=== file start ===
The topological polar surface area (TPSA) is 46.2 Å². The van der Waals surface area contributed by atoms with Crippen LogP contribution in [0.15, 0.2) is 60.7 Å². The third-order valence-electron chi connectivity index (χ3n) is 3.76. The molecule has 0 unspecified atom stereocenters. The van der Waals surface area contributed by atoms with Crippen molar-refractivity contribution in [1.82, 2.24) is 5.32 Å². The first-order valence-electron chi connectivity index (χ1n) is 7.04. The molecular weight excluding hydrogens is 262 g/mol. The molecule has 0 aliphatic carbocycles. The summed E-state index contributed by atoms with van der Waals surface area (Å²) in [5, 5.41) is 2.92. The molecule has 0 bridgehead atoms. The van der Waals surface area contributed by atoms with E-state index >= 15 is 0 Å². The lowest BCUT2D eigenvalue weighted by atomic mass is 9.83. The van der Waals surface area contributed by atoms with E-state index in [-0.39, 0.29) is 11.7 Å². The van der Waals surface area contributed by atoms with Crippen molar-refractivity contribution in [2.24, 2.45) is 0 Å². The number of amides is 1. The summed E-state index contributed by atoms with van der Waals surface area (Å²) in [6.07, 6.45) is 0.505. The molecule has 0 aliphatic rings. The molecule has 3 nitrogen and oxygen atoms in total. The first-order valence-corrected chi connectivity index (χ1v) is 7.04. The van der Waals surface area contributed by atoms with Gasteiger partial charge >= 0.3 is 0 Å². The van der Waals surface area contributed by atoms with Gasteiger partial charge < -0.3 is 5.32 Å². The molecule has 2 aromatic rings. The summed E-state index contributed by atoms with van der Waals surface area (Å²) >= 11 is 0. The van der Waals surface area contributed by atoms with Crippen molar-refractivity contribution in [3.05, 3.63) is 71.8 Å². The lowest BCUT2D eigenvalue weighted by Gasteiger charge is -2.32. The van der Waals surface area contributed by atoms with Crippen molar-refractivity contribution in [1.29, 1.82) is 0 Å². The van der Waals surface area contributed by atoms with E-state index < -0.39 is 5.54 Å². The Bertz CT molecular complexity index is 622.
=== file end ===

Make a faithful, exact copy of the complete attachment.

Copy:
The topological polar surface area (TPSA) is 46.2 Å². The van der Waals surface area contributed by atoms with Crippen LogP contribution in [0.15, 0.2) is 60.7 Å². The third-order valence-electron chi connectivity index (χ3n) is 3.76. The molecule has 0 unspecified atom stereocenters. The van der Waals surface area contributed by atoms with Crippen molar-refractivity contribution in [1.82, 2.24) is 5.32 Å². The first-order valence-electron chi connectivity index (χ1n) is 7.04. The molecular weight excluding hydrogens is 262 g/mol. The molecule has 0 aliphatic carbocycles. The summed E-state index contributed by atoms with van der Waals surface area (Å²) in [5, 5.41) is 2.92. The molecule has 0 bridgehead atoms. The van der Waals surface area contributed by atoms with E-state index >= 15 is 0 Å². The lowest BCUT2D eigenvalue weighted by atomic mass is 9.83. The van der Waals surface area contributed by atoms with E-state index in [-0.39, 0.29) is 11.7 Å². The van der Waals surface area contributed by atoms with Crippen molar-refractivity contribution in [2.24, 2.45) is 0 Å². The number of amides is 1. The summed E-state index contributed by atoms with van der Waals surface area (Å²) in [6.07, 6.45) is 0.505. The molecule has 0 aliphatic rings. The molecule has 3 nitrogen and oxygen atoms in total. The first-order valence-corrected chi connectivity index (χ1v) is 7.04. The van der Waals surface area contributed by atoms with Gasteiger partial charge >= 0.3 is 0 Å². The van der Waals surface area contributed by atoms with Gasteiger partial charge < -0.3 is 5.32 Å². The molecule has 2 aromatic rings. The summed E-state index contributed by atoms with van der Waals surface area (Å²) >= 11 is 0. The van der Waals surface area contributed by atoms with Crippen molar-refractivity contribution in [3.05, 3.63) is 71.8 Å². The lowest BCUT2D eigenvalue weighted by Gasteiger charge is -2.32. The van der Waals surface area contributed by atoms with Crippen molar-refractivity contribution in [1.29, 1.82) is 0 Å². The van der Waals surface area contributed by atoms with E-state index < -0.39 is 5.54 Å². The Bertz CT molecular complexity index is 622.